"Because John Boyce, defendant's attorney in said cause, was representing a client in a case arising out of the same transaction and whose interest was adverse to the defendant. Said attorney attempted to withdraw from defendant's case but the court refused to permit him to do so."

This motion was apparently overruled without a hearing, and the appeal was docketed in this Court as Cause No. 39,917. The appellant's brief prepared by counsel was not filed with the trial court, but filed directly in this court, on November 23, 1966. The failure of counsel to file this brief with the trial court, pursuant to the provisions of Article 40.09, Section 9, V. A.C.C.P., resulted in the appellant's brief being disregarded, except as to fundamental error. Only a per curiam opinion was written affirming this conviction. See Barnes v. State, 409 S.W.2d 849 (Tex.Cr. App.1966).

Presented with all of the above facts, the habeas court found that "there was a conflict of interest present since he (Boyce) had been retained to represent petitioner's co-defendant; and further that he had never spoken to the petitioner about his case and was totally unprepared to adequately represent petitioner"; and since... "said appointed attorney on appeal failed to timely file a brief on petitioner's behalf" ... that petitioner was "deprived of the effective assistance of counsel, as guaranteed him by the Sixth Amendment to the Constitution of the United States, both at his trial and on appeal of his conviction."

We agree with the trial court's recommendation that the writ be granted. The record before this Court clearly indicates that the court-appointed counsel was physically unable, due to the surprise setting of the trial date, to represent his client in an effective manner. Such practices can not be condoned, and we conclude that this conviction can not stand. See Ex parte Larkin, 420 S.W.2d 958 (Tex.Cr.App. 1967); Ex parte Smith, 463 S.W.2d 185 (Tex.Cr.App.1971); MacKenna v. Ellis, 280 F.2d 592 (5th Cir.); Vessels v. State, 432 S.W.2d 108 (Tex.Cr.App.1968); Ex parte Love, 468 S.W.2d 836 (Tex.Cr.App. 1971); Williams v. Beto, 354 F.2d 698 (5th Cir.); and the dissenting opinion in Ex parte Black, 457 S.W.2d 919 (Tex.Cr.App. 1970).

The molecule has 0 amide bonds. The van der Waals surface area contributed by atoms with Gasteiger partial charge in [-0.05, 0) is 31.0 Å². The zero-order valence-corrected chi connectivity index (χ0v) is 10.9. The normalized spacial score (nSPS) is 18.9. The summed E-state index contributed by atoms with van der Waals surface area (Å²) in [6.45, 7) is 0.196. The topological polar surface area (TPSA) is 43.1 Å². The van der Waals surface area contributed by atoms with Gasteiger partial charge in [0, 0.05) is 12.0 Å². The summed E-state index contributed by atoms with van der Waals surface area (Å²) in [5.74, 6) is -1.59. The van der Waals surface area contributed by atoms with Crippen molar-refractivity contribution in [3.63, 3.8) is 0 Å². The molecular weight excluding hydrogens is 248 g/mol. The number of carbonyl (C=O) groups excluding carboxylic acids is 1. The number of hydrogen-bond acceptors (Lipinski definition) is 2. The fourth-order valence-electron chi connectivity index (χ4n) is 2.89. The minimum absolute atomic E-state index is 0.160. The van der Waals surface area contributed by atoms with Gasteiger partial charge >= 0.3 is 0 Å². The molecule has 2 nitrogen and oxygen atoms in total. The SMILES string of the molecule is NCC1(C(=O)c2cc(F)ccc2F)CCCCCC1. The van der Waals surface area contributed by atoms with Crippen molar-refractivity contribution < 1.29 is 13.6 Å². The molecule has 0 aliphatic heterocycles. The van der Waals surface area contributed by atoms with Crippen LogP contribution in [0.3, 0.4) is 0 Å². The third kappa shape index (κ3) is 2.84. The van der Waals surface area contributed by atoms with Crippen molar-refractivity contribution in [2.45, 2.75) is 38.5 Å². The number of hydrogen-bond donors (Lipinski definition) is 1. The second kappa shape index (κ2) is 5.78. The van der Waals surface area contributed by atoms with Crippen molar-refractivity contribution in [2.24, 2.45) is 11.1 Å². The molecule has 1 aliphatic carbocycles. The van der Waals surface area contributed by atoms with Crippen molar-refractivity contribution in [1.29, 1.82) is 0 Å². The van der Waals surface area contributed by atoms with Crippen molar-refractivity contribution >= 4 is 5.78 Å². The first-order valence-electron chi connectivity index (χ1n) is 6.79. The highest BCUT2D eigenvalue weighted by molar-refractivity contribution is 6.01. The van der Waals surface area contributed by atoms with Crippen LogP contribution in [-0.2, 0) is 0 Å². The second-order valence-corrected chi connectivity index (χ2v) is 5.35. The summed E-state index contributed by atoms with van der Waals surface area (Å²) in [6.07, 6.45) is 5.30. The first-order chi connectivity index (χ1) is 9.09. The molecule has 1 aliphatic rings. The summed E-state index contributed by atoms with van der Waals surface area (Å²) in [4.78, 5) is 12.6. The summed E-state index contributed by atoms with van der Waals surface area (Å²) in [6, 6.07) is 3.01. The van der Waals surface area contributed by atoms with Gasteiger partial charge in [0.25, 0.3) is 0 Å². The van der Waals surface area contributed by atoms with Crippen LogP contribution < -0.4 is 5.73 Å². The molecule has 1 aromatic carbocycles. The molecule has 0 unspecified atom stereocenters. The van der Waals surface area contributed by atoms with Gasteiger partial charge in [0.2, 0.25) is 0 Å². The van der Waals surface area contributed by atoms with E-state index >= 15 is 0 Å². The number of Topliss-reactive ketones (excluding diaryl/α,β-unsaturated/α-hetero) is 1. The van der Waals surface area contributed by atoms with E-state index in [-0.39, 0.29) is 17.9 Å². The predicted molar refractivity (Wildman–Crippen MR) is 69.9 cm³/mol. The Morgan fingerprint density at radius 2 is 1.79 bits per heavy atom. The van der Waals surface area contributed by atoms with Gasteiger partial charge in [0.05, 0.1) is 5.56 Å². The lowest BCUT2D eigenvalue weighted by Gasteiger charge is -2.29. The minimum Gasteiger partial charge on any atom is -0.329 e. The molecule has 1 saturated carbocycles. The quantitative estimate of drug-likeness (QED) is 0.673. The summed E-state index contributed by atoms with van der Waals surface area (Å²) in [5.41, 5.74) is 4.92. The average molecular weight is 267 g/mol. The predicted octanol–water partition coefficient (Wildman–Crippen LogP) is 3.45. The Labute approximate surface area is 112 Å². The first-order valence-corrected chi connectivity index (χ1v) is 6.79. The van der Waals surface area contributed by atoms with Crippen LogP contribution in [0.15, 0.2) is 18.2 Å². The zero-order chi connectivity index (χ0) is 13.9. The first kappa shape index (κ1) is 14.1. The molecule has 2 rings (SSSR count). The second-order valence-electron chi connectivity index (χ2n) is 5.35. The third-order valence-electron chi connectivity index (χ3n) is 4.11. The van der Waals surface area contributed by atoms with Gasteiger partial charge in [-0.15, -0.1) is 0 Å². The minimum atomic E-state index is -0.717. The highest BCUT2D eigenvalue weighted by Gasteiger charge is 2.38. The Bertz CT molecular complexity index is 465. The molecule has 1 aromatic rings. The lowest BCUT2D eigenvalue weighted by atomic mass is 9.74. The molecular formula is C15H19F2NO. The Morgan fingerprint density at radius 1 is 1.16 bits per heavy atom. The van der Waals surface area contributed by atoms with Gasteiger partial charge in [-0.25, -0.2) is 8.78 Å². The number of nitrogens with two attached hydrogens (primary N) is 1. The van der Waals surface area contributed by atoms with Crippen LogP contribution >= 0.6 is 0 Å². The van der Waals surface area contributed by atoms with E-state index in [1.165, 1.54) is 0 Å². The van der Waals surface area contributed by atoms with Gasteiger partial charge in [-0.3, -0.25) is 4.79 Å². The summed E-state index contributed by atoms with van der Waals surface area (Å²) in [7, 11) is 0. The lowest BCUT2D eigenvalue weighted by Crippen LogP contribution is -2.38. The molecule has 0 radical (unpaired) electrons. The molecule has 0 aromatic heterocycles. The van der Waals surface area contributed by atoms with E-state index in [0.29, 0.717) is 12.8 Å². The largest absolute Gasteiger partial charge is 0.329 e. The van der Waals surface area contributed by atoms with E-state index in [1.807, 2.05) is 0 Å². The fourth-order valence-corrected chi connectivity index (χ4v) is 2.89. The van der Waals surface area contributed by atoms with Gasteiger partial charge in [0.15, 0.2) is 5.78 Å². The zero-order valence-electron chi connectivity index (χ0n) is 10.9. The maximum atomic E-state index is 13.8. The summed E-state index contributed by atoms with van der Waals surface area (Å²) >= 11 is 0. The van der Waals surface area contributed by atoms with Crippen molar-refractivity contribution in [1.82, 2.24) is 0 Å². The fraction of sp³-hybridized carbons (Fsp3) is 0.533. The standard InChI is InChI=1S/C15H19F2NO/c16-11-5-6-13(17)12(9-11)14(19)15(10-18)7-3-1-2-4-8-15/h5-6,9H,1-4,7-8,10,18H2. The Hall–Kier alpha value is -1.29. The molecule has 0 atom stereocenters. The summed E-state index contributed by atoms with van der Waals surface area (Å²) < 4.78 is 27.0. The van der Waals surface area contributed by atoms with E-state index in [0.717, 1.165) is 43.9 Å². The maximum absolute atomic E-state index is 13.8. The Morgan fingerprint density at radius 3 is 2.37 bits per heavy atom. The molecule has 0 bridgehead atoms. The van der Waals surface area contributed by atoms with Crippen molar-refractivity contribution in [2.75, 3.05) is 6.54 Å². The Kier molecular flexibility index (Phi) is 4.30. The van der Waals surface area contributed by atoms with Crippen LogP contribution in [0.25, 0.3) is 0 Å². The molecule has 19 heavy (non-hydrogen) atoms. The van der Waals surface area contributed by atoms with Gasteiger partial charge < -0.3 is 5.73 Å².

In light of our above holding that this petitioner was denied the effective assistance *550 of counsel at trial, we need not comment further on the contention that he was denied the effective assistance of counsel on appeal.

The writ of habeas corpus is granted and the judgment of conviction is set aside. Petitioner is ordered released from the Texas Department of Corrections, to be delivered to the sheriff of Dallas County to answer the indictment in Cause No. F-21-58-J pending against him in this case.


[1] How a jury was picked without the presence of counsel, or the defendant, is an oddity to this Court. See Arts. 35.01-35.28, V.A.C.C.P.

[2] Boyce indicated that the filing of his motion to sever was an appropriate tactic to postpone the trial of Nettles, indicating that he was unprepared to go to trial in this case.

[3] In fact, petitioner's testimony during the trial indicated that his wife was not available to testify in his behalf since she could not be located within such short notice after the scheduling of his trial.

[4] Petitioner's unrebutted testimony at trial revealed that he had never before been convicted of a felony offense, therefore he would have been eligible for probation in this case. See Art. 42.12, V.A. C.C.P.

[5] Petitioner's testimony during trial obviously implicated him as a principal in the commission of the offense of felony theft. It would therefore appear that the acts of his co-defendants would have made him a principal to the crime of robbery by assault. See Art. 42, Vernon's Ann.P.C.